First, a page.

What are the methods for expressing attribute test conditions?

Decision tree induction is the learning of decision trees from class-labeled training tuples. A decision tree is a sequential diagram-like tree structure, where every internal node (non-leaf node) indicates a test on an attribute, each branch defines a result of the test, and each leaf node (or terminal node) influences a class label. The largest node in a tree is the root node.

Decision tree induction generates a flowchart-like structure where each internal (non-leaf) node indicates a test on an attribute, each branch corresponds to a result of the test, and each external (leaf) node indicates a class prediction.

At each node, the algorithm selects the “best” attribute to divide the data into single classes. When decision tree induction is used for attribute subset selection, a tree is generated from the given data.

Some attributes that do not occur in the tree are considered to be irrelevant. The set of attributes occurring in the tree forms the decreased subset of attributes. Decision tree induction algorithms support an approach for defining an attribute test condition and its correlating results for multiple attribute types.

Binary Attributes − A binary attribute is a nominal attribute with only two elements or states including 0 or 1, where 0 frequently represents that the attribute is absent, and 1 represents that it is present. Binary attributes are defined as Boolean if the two states are equivalent to true and false.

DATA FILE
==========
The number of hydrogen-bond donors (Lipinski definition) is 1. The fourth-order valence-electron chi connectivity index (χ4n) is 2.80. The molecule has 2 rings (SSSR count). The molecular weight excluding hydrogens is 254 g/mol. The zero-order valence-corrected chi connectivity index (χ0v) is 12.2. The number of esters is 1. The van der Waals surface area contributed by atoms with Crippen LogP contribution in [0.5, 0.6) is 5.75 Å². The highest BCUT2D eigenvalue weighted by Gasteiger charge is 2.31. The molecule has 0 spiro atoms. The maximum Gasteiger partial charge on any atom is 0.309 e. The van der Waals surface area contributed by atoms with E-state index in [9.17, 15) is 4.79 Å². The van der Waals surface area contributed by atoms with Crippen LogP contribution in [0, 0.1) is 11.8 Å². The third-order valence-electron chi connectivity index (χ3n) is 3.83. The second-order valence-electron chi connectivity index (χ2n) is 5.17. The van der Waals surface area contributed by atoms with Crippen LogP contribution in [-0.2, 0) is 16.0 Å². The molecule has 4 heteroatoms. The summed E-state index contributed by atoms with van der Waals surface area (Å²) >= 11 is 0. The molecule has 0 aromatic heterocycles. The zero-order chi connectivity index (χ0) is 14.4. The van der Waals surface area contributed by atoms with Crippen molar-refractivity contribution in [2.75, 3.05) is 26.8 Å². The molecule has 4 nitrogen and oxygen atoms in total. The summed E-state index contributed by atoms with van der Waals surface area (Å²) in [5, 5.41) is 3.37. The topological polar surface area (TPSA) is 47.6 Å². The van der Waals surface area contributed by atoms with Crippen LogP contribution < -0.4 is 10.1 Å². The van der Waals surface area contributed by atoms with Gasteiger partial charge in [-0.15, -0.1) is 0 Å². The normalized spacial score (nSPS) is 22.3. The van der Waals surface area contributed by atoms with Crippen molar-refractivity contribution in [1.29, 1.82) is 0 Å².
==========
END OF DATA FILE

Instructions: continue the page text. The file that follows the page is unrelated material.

A binary attribute is symmetric if both of its states are equal valuable and make an equal weight. There is no preference on which results must be coded as 0 or 1. An example can be the attribute gender having the states male and female.

A binary attribute is asymmetric if the outcomes of the states are not equally essential, such as the positive and negative outcomes of a medical check for HIV. By convention, it can code the most essential result, which is generally the nearest one, by 1 (e.g., HIV positive) and the different by 0 (e.g., HIV negative).

Nominal Attributes − Nominal defines associating with names. The values of a nominal attribute are symbols or names of things. Each value defines some type of category, code, or state, etc. Nominal attributes are defined as categorical. The values do not have any significant order. In computer science, the values are also called enumerations.

Ordinal Attributes − An ordinal attribute is an attribute with applicable values that have an essential series or ranking among them, but the magnitude between successive values is unknown.

Ordinal attributes can make binary or multiway splits. Ordinal attribute values can be combined considering the grouping does not violate the order nature of the attribute values.

Numeric Attributes − A numeric attribute is quantitative. It is a computable quantity, represented in numerical or real values. It can be interval-scaled or ratio-scaled.

Updated on: 11-Feb-2022

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